When accidents happen, many victims look to their insurance companies for the compensation they deserve. Unfortunately, many times those same insurance companies employ strategies to deny paying individuals the compensation rightfully due. In fact, insurers are paying out lower claims, charging higher premiums and reaping greater profits than at almost any time in history.

In some instances, insurance company strategies rise to the level of bad faith, where the company fails to honor a legitimate claim for unfair reasons. Too often bad faith occurs after you've already suffered a serious accident or injury and the insurance company's failure to pay only serves to make your bad situation, worse, in an attempt to earn a profit. Those insurers who commit bad faith often assume that their customers lack the resources or desire to fight back.

Bad faith affects all types of insurance policies, including disability, life, homeowner, automobile and accidental death.

Different strategies and insurance companies employ to minimize payouts or avoid payment altogether include:

• Denying benefits that should be paid
• Misleading an insured into entering into an agreement without the intention of
honoring claims
• Failing to promptly and thoroughly investigate a claim
• Refusing to pay full benefits
• Unreasonable delays in payment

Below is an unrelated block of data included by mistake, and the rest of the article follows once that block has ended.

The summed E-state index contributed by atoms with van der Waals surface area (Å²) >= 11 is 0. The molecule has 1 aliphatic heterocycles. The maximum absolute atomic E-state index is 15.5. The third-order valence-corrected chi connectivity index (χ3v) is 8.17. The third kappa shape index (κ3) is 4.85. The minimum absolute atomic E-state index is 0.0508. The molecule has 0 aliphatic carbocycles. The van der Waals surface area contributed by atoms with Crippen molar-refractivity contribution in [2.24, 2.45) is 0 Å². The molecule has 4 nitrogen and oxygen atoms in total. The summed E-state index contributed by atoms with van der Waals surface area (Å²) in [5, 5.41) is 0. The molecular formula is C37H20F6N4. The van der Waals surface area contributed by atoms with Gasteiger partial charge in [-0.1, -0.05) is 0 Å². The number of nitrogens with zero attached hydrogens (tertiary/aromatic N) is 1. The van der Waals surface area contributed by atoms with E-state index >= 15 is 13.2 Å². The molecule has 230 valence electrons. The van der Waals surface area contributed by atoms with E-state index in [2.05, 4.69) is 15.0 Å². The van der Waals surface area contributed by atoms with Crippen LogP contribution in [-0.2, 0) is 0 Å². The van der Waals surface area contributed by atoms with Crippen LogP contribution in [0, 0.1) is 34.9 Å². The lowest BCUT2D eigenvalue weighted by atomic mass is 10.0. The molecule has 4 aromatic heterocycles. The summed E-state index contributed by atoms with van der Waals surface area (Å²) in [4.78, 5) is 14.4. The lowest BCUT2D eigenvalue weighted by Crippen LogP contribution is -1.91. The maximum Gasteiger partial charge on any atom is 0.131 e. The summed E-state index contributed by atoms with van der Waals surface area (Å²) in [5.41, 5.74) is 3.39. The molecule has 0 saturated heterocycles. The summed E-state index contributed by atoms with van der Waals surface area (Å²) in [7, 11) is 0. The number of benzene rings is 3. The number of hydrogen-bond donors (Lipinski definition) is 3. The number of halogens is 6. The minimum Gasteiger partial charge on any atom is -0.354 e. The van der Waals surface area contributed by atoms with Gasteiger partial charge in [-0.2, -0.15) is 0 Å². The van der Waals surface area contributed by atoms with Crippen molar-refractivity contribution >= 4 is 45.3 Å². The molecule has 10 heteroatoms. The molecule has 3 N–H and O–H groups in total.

• Interpreting the language of the insurance policy in an unreasonable and
unfavorable way
• Failing to defend a suit against the insured

Continue reading "New Mexico Personal Injury - How Insurance Companies Strategize To Minimize Payouts On Your Claims" »

March 2, 2010

New Mexico Dangerous Drugs - GlaxoSmithKline Has Duty To Warn Of Avandia Risks

The U.S. Senate Finance Committee has recently issued a report on Avandia, a controversial drug produced by GlaxoSmithKline ("GSK") to control diabetes.

According to the report, GSK knew of possible heart attack risks tied to Avandia many years before the information became public.

The report unequivocally states "GSK had a duty to sufficiently warn patients and the FDA of its concerns in a timely manner."

However, according to the report, GSK failed to warn patients and states: "GSK executives intimidated independent physicians, focused on strategies to minimize findings that Avandia may increase cardiovascular risk, and sought ways to downplay findings that the rival drug ACTOS (pioglitazone) might reduce cardiovascular risk."

This latest report reveals in great detail the length that pharmaceutical companies are willing to go to avoid revealing legitimate health risks associated with their drugs. It further exposes the widespread practice of pharmaceutical companies using supposedly "independent" scientific research to bolster their claims, when in actuality the company has sponsored the research.

Adding to the controversy, questions remain why the U.S. FDA continued to allow clinical trials of Avandia even after the agency estimated that the drug caused 83,000 heart attacks between 1999 and 2007.

In addition to heart attacks, Avandia has been linked to several significant health risks including:

• Congestive heart failure
• Liver damage
• Increased cholesterol levels
• Swelling of arms and legs
• Anemia
• Fluid retention

Continue reading "New Mexico Dangerous Drugs - GlaxoSmithKline Has Duty To Warn Of Avandia Risks " »